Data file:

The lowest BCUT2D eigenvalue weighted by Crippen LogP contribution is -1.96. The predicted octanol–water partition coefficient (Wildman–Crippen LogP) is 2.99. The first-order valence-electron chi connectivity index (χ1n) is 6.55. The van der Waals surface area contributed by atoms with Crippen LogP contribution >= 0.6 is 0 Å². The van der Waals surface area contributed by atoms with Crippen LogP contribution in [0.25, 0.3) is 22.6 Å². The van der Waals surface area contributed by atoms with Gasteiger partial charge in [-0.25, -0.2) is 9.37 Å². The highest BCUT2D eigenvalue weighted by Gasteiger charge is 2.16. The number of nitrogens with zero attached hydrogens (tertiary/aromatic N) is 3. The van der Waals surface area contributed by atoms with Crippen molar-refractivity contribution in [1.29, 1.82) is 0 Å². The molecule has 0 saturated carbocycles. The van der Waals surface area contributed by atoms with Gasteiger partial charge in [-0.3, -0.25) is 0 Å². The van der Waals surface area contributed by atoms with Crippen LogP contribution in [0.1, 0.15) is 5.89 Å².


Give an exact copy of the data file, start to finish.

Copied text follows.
The lowest BCUT2D eigenvalue weighted by Crippen LogP contribution is -1.96. The predicted octanol–water partition coefficient (Wildman–Crippen LogP) is 2.99. The first-order valence-electron chi connectivity index (χ1n) is 6.55. The van der Waals surface area contributed by atoms with Crippen LogP contribution >= 0.6 is 0 Å². The van der Waals surface area contributed by atoms with Crippen LogP contribution in [0.25, 0.3) is 22.6 Å². The van der Waals surface area contributed by atoms with Gasteiger partial charge in [-0.25, -0.2) is 9.37 Å². The highest BCUT2D eigenvalue weighted by Gasteiger charge is 2.16. The number of nitrogens with zero attached hydrogens (tertiary/aromatic N) is 3. The van der Waals surface area contributed by atoms with Crippen molar-refractivity contribution in [1.29, 1.82) is 0 Å². The molecule has 0 saturated carbocycles. The van der Waals surface area contributed by atoms with Gasteiger partial charge in [-0.3, -0.25) is 0 Å². The van der Waals surface area contributed by atoms with Crippen LogP contribution in [0.1, 0.15) is 5.89 Å².